There are 2 translations of somebody in Spanish:

somebody1

Pronunciation: /ˈsʌmbɑːdi; ˈsʌmbədi/

pronoun

  • alguien somebody's coming viene alguien somebody important/younger alguien importante/más joven shut the door, somebody! ¡que alguien cierre la puerta! there's always got to be somebody who disagrees siempre tiene que haber alguien or uno que no está de acuerdo somebody else got the job le dieron el trabajo a otro or a otra persona there was somebody lying on the floor había una persona tumbada en el suelo there's somebody I'd like you to meet quiero presentarte a un amigo ( or compañero etc) he needs somebody to talk to necesita a alguien con quien hablar he's not somebody I'd confide in no es una persona a quien yo le confiaría ningún secreto somebody or other must have dropped it se le debe de haber caído a alguien who was it? — John somebody ¿quién era? — John algo or John no sé cuánto [familiar/colloquial]

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Word of the day órbita
f
orbit …
Cultural fact of the day

The most famous celebrations of Holy Week in the Spanish-speaking world are held in Seville. Lay brotherhoods, cofradías, process through the city in huge parades between Palm Sunday and Easter Sunday. Costaleros bear the pasos, huge floats carrying religious figures made of painted wood. Others, nazarenos (Nazarenes) and penitentes (penitents) walk alongside the pasos, in their distinctive costumes. During the processions they sing saetas, flamenco verses mourning Christ's passion. The Seville celebrations date back to the sixteenth century.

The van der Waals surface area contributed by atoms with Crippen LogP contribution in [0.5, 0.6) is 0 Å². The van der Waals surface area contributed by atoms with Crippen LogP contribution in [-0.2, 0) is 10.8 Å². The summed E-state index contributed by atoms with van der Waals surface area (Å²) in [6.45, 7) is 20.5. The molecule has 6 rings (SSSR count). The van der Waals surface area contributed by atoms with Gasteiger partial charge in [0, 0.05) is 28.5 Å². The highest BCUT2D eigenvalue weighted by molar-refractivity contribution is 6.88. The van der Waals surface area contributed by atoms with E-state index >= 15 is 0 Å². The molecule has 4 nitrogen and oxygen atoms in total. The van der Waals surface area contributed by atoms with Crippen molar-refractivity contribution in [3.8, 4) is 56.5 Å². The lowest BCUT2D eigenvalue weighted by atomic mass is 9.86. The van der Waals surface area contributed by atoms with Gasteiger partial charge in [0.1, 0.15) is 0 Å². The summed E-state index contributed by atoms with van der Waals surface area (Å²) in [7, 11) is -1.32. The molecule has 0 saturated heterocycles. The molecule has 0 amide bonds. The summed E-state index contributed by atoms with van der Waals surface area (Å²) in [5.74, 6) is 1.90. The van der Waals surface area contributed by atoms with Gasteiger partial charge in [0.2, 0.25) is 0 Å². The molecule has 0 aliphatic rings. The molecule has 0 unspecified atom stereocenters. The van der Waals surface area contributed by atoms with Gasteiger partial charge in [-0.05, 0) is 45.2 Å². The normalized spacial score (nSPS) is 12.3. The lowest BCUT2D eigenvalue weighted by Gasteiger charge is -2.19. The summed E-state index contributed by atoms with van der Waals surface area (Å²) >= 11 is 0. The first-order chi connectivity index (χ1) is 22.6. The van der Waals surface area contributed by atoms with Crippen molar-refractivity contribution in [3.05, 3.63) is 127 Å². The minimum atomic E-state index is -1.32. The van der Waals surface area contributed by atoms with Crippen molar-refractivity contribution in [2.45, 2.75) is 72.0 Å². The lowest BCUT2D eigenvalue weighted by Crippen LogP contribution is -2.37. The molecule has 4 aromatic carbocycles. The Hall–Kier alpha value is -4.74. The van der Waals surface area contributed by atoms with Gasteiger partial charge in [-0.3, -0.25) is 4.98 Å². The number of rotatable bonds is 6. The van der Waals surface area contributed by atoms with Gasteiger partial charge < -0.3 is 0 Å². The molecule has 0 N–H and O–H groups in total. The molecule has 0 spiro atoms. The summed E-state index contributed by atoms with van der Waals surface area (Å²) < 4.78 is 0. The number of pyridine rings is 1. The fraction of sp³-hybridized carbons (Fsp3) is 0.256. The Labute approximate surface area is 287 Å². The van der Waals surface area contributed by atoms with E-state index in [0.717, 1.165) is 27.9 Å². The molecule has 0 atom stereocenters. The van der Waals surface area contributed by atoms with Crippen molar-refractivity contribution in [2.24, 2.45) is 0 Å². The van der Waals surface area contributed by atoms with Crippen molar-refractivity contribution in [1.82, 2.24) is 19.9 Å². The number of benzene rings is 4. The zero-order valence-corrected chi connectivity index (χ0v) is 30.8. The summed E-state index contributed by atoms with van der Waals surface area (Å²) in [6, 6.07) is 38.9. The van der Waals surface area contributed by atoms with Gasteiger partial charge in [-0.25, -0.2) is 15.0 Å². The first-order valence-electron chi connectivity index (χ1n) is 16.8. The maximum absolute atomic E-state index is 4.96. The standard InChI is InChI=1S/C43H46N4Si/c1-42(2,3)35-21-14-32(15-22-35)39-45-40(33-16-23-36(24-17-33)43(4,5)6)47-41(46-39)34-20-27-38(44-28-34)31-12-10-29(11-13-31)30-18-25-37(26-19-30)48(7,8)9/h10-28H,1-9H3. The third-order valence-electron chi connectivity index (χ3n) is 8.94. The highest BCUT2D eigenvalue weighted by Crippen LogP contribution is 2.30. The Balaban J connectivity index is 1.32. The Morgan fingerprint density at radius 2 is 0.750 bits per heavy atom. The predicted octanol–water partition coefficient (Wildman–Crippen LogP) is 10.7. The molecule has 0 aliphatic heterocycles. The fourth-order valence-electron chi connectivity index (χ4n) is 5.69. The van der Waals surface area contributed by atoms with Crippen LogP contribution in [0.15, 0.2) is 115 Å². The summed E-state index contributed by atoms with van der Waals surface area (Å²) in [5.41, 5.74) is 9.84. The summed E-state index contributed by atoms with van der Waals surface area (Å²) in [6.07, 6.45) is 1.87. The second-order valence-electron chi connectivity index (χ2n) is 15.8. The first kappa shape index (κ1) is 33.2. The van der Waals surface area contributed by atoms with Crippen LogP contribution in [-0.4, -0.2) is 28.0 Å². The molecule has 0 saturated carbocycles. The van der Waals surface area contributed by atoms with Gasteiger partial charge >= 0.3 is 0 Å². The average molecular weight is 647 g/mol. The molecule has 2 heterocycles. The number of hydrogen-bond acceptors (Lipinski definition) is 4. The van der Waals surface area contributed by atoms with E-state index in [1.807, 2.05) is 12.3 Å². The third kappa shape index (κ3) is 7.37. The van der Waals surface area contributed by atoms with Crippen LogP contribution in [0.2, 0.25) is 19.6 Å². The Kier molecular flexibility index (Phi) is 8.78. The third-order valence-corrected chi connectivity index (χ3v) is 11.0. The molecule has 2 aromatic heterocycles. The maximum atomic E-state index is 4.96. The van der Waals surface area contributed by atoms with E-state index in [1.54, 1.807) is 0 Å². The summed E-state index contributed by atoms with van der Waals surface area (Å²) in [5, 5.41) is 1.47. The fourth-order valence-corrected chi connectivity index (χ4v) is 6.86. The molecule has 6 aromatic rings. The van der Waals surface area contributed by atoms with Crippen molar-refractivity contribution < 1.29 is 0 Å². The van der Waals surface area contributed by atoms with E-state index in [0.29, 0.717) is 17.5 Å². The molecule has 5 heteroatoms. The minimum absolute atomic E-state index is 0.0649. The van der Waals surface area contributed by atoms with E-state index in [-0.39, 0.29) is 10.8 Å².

There are 2 translations of somebody in Spanish:

somebody2

n

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Word of the day órbita
f
orbit …
Cultural fact of the day

The most famous celebrations of Holy Week in the Spanish-speaking world are held in Seville. Lay brotherhoods, cofradías, process through the city in huge parades between Palm Sunday and Easter Sunday. Costaleros bear the pasos, huge floats carrying religious figures made of painted wood. Others, nazarenos (Nazarenes) and penitentes (penitents) walk alongside the pasos, in their distinctive costumes. During the processions they sing saetas, flamenco verses mourning Christ's passion. The Seville celebrations date back to the sixteenth century.